It was Father's Day at Duff Lane Pond in Middleton where I noticed the biggest snail I had ever seen. Normally, a snail does not catch my attention, but this one was no ditch-bank jobber--it was the size of a half-dollar coin on the bottom. Not only was the snail large but he had an abundance of buddies around. The shallow water seemed to have a big snail every square foot or so, and I could see them stretching out across the bottom of the pond.
I never would have thought that Idaho could produce snails that large. I thought big snails needed a tropical environment or at least one more temperate than Idaho in the winter. Last I checked, freezing is hard on snails.
When I made the discovery, I immediately started having hungry thoughts. It is kind of a sad state of affairs that my initial instinct when I see something in nature is to figure out if it is food. But as a classically trained chef, escargot sounded nice; after all, snails are considered a delicacy in many parts of the world.
But I was a little hesitant about plucking this one out of the moss-covered water and eating it. A year or so earlier, I had stuck my foot in my mouth over wild-gathered foods when I claimed to Guy Hand that you could eat clams out of the Snake River. I was later proven wrong by Steve Lysne, a biologist from the College of Western Idaho. Apparently, mercury and other toxins can build up in the long-living Asian clams that I was eating. In no hurry to repeat this self-poisoning behavior, I decided to contact Lysne again about my newly found snails.
As it happens, Lysne is the author of a convenient little book called A Guide to Southern Idaho's Freshwater Mollusks. According to the book, these types of snails, Radix auricularia, are not commonly found in the Treasure Valley. They are most often located in the Wood River Valley, near Sun Valley, and in the Bruneau River area. They are originally a type of pond snail imported from Europe to control algae blooms, and they are also called Big Ear snails because of the large aperture that makes a distinctive ear-shape on the shell.
When I got the clear from the professor, I went back out to Duff Lane Pond armed with a pair of hip-waders, a small mesh bag and a leaf rake. It didn't take long before I had about three dozen snails out of the bush and in my hand. Talking with Lysne later that day, he said, "It is kind of a win-win to eat the snails: stopping the spread of an invasive species and feeding yourself at the same time."
Eating the invaders has actually become a common trend around the country. Think carp, bullfrogs, dandelions and wild boar as examples. Websites like eattheinvaders.org are hugely popular. So popular, in fact, that a book has been published about the topic, Eating Aliens: One Man's Adventures in Hunting Invasive Animal Species by Jackson Landers. The book description on amazon.com says it shows "how anyone can feed a family while enjoying the thrill of the hunt and helping to protect and conserve the natural environment." Now, that is my kind of conservation.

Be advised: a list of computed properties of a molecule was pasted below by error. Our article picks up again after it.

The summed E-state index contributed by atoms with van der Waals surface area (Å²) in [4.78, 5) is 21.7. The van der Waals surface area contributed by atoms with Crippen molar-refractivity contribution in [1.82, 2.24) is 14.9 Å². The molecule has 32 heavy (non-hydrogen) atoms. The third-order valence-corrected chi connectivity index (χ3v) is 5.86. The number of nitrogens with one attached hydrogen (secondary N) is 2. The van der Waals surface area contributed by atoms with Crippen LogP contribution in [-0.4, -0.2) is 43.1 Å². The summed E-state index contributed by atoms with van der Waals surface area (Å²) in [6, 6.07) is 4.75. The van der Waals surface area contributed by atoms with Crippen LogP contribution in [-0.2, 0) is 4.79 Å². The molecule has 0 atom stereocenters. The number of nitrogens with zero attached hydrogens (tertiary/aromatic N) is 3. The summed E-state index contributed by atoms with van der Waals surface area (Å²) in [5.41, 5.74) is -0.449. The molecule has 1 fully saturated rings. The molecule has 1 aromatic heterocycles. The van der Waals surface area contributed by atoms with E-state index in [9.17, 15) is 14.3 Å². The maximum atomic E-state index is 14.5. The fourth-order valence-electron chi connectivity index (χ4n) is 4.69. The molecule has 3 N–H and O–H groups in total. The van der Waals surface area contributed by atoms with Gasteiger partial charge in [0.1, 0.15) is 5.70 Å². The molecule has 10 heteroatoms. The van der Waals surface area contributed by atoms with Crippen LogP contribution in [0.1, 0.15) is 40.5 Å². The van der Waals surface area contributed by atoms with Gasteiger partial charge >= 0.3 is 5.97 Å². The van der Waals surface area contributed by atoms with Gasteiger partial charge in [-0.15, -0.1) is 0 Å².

I put the snails on ice and drove them back to my house. The typical method for preparing wild-caught snails, invasive or not, is to let them "clean" themselves in a wooden box while covered in cornmeal. You replace the water and cornmeal every other day for about a week. This gives the snails long enough to discharge whatever they had been eating and stuff themselves to the gills with corn meal. I love this method, mostly because I don't particularly like the taste of half-digested pond algae.
After the snails have had time to clean themselves out, the next step is to blanch them in boiling salted water. After cooking them for about five minutes, they should be shocked in ice water. Then the tricky part comes: getting them out of the shell. The shape of the snail shell makes it difficult to remove the meat. I used a chopstick and a small skewer to gently swirl the meat out of the shell.
Apparently, I must have struck at the exact wrong time of the year for harvesting the snails. Every other snail was full of tiny snails, shells and all. But as the species was introduced to the area and invasive, I didn't feel bad about killing that many breeding adults. With the tiny little shells in half of my snail meat, I was forced to cut off the chewy suction cups for meat. That really cut my yield down.
With the meat removed, I then froze them for good measure. Many methods can be used to kill stray bacteria, but the combination of boiling and freezing seemed to be fatal enough for me to eat the snails comfortably.
I then chopped them into quarter-inch chunks and boiled the bejeezus out of them in sherry wine and garlic. The sweetness of the wine and the pungency of garlic is a classic escargot preparation. After that, I baked them covered in bread crumbs and parmesan, then added a little roasted red pepper for good measure.
I tested my wild snail concoction out on the Boise Weekly staff. In a swanky downtown bar, I rolled in with a soup bowl full of cooked snails and passed it around with little crostini. It was well-received and most eaters had a look of shock on their face when I explained what the dish was.
It struck me that this could be a great cause for the locavore movement to get behind--we should all eat the invaders.
Duff Lane Pond holds another creature that has struck my interest as a non-native species. While searching for snails, I watched a pair of common turtles swim off a log and into the murky water. These are not the native painted turtle from up north--these guys are house pets that now have a breeding population. So it seems that I need to figure out how to catch a turtle. I am saving the environment, after all. Soup anyone?